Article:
American Airlines is flying its employees, including top executives and reporters, in its Boeing 737 Max aircraft this week in hopes of building confidence in the jetliners, which will last 20 months after two crashes that killed 346 people lay long on the floor.
On Wednesday, the airline plans to demonstrate how it is pulling the planes out of storage and preparing them for flights at its maintenance base in Tulsa, Oklahoma. The airline also plans to give customers the opportunity to view the aircraft at airports before commercial service resumes.
The Federal Aviation Administration lifted the ban on aircraft on November 18 and approved airlines to restart flying the aircraft. Regulators around the world grounded the planes in less than five months in March 2019 after the two crashes of nearly new 737 Max planes.
American is expected to be the first commercial airline to resume flights with paying passengers. The first routes begin on December 29 between Miami and New York's LaGuardia Airport.
Pilot training begins this week, including computer-based training and a session in a flight simulator, a step that was not required when flight crews originally switched from the older model to the 737 Max. The airline had 24 aircraft in its fleet at the time of landing.
Building confidence in aircraft is a priority for American and other airlines. A flight control system that was incorrectly activated was involved in both crashes – Lion Air Flight 610 in Indonesia in October 2018 and Ethiopian Airlines Flight 302 in Ethiopia in March 2019 in Ethiopia. The pilots fought the system until the last moments of the flights.
These crashes forced Boeing to make the system less aggressive, which allowed pilots to have better control of the aircraft and, among other things, resulted in more redundancies, which the FAA has signed up to.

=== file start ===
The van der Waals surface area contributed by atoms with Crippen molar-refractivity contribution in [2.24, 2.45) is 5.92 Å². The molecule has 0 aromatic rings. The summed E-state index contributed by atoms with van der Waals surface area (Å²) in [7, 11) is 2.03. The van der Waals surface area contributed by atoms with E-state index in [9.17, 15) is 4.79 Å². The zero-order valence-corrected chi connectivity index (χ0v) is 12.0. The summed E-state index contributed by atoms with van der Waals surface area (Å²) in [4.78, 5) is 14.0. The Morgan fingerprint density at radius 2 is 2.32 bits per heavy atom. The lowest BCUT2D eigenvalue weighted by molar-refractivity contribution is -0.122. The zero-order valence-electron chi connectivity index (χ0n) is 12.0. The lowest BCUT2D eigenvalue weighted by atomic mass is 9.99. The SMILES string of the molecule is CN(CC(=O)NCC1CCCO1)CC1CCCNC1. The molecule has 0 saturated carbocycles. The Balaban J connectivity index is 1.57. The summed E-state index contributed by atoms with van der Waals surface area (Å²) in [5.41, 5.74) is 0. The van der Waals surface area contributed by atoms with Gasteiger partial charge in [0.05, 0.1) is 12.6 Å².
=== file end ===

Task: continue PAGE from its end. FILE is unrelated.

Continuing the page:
The airlines have announced that they will clearly state on their websites when a traveler books a flight on a 737 Max. Americans and the Southwest have said that passengers whose flight is operated on a Max can switch to another flight without paying a fee.
Southwest and United, which also have the 737 Max aircraft in their fleet, plan to return the jets to commercial service next year.
Max returns in a pandemic
American and other airlines are planning to fly the Max again just as the coronavirus pandemic strikes the industry. The virus and its associated travel restrictions have destroyed demand for air travel, forcing airlines not only to try to convince travelers that the Max is safe to fly, but that it is generally safe to fly.
Passenger traffic during the Thanksgiving hiatus hit a more than eight-month high, but is still around 40% year-on-year levels as many potential travelers stay at home or choose other modes of transport.
Airlines spent the pandemic stockpiling older aircraft as they reduced capacity to meet weak demand and cut costs. This is in stark contrast to the previous year, when Boeing's 737 Max customers absolutely wanted to keep the aircraft, as demand rose sharply, especially in the midsummer months.